An injection of funding from South East Queensland (SEQ) councils and a targeted plan to improve the condition and resilience of the Logan-Albert catchment will aid in the recovery of some of the areas hardest hit by ex-Tropical Cyclone Debbie.
The Logan-Albert Catchment Action Plan is the fourth to be released as part of the Resilient Rivers Initiative, and will be supported by an initial contribution of more than $1 million in pooled council funds to ensure priority SEQ works can commence immediately.
Speaking at today’s launch of the Logan-Albert Catchment Action Plan, City of Logan Mayor Luke Smith said the Logan-Albert catchment sustained significant damage from the deluge of Cyclone Debbie and works were needed to climate-proof the catchment.
“While we can’t stop the severe weather that may affect SEQ, there are steps we can take to lessen the overall impact of these events. The City of Logan is proud to be partnering with our fellow SEQ councils to take the lead in delivering on-ground projects to build climate resilience in our catchments and improve the condition of the waterways,” said Mayor Smith.
“Our creeks and rivers are interconnected and don’t recognise local government boundaries, this is why a coordinated approach to managing and funding work in our catchments is essential in SEQ.”
Scenic Rim Mayor Greg Christensen said Cyclone Debbie had stripped valuable agricultural soil from the land, knocking out the surrounding water treatment plants and threatening the local water supply.
“Time and time again, we’re seeing these severe weather events stripping the soil and destroying the livelihoods of our local producers. The Logan-Albert Catchment Action Plan is a road map to ensure we’re all working together to keep soil on our land and out of our waterways,” said Mayor Christensen.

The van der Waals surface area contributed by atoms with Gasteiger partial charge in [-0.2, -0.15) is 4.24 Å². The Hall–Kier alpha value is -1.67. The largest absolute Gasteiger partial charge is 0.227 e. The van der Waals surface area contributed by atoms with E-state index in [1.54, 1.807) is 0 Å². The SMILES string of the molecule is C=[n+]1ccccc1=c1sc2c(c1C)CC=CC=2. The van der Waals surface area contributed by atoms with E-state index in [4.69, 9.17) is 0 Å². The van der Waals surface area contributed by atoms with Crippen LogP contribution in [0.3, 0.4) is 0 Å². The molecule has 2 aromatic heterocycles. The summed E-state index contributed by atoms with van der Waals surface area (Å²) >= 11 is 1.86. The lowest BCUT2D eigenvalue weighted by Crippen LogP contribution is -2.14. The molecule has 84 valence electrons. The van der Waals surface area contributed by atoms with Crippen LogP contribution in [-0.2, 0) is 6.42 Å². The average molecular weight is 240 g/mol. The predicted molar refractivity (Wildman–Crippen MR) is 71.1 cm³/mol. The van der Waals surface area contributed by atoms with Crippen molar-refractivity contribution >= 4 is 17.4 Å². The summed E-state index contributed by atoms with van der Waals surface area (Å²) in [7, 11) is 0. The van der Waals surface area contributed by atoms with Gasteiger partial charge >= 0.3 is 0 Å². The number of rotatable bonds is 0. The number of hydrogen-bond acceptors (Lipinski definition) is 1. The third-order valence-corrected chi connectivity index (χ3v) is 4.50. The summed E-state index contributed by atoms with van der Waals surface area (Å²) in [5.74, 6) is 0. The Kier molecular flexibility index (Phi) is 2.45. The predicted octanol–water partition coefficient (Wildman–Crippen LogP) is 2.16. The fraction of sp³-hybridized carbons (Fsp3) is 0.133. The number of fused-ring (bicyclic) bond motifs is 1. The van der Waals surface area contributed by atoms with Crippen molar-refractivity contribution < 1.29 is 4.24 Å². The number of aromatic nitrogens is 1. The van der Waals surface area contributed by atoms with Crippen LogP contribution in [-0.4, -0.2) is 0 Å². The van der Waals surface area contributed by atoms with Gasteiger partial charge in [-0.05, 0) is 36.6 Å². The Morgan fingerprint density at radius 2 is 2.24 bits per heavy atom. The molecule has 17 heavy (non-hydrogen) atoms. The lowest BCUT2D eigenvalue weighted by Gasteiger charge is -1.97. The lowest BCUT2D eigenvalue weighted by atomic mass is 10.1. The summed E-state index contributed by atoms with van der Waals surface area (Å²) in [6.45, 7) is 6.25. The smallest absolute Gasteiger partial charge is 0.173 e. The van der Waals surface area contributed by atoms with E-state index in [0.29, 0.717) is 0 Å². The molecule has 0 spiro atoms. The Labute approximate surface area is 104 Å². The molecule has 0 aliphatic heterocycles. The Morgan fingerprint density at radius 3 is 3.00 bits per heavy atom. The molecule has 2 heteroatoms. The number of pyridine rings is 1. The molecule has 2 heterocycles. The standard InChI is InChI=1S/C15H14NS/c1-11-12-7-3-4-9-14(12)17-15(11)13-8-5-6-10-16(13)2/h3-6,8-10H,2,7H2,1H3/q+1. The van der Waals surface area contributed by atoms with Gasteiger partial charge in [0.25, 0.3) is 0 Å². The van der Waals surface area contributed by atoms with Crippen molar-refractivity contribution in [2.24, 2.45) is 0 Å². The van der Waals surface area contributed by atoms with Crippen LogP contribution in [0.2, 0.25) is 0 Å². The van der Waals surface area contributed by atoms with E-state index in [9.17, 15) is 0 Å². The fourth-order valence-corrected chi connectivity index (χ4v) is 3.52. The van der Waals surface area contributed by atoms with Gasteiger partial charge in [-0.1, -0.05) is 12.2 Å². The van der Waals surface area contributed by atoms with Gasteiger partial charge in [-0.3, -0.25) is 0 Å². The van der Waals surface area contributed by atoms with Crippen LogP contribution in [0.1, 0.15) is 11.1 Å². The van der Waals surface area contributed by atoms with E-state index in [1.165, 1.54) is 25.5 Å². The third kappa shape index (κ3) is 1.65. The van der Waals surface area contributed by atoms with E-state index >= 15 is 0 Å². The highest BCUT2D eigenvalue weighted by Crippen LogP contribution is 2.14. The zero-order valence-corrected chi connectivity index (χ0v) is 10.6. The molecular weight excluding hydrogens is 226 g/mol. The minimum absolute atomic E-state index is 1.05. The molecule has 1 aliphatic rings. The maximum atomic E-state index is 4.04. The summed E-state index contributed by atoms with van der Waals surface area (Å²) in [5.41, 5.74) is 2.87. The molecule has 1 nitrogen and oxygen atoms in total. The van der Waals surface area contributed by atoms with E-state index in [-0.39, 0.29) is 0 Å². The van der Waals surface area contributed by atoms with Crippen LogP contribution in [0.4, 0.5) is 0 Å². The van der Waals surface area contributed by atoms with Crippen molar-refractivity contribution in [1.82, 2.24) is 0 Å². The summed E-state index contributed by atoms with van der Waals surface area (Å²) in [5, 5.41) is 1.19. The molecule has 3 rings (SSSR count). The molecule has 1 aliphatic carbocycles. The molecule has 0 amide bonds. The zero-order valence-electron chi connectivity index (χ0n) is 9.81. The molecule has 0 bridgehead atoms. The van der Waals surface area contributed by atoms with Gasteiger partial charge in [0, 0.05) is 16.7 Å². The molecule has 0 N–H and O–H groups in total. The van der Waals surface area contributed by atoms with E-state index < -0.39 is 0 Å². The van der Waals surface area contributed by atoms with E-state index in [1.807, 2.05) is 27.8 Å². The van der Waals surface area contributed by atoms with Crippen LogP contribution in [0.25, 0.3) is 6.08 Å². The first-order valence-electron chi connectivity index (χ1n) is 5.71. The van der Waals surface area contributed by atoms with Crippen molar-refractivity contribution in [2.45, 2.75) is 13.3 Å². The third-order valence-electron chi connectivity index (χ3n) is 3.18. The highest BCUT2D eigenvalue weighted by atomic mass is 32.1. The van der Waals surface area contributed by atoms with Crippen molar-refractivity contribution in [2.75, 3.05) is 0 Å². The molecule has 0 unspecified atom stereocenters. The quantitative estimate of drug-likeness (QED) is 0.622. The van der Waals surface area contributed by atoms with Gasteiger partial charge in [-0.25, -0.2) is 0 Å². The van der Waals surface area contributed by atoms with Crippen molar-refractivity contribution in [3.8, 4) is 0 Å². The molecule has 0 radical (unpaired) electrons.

Council of Mayors (SEQ) Treasurer and Redland City Mayor Karen Williams said high priority areas across SEQ, such as the Logan-Albert catchment, would be boosted by a contribution of more than $1 million in funds from SEQ councils to get vital on-ground works underway.
“The Resilient Rivers Initiative has identified a series of priority projects across the region, particularly in areas devastated by our recent floods like the Logan-Albert and Lockyer catchments, to benefit from an initial pool of funding contributed by the councils of SEQ.
“The Council of Mayors (SEQ) are taking the unprecedented step of contributing pooled funds to the Resilient Rivers Initiative to be used to deliver works right across the region. As a group, we recognise the importance of working collaboratively to protect SEQ’s greatest natural asset,” said Mayor Williams.
The Council of Mayors (SEQ) will contribute more than $1 million in pooled funds towards advancing the Resilient Rivers Initiative while it continues to lobby the Federal and State governments for a long-term funding and governance solution.
The Resilient Rivers Initiative is a coordinated approach to catchment management to protect SEQ’s waterways. Partners include the Council of Mayors (SEQ), Queensland Government, Seqwater, Healthy Land and Water, Unitywater and Queensland Urban Utilities.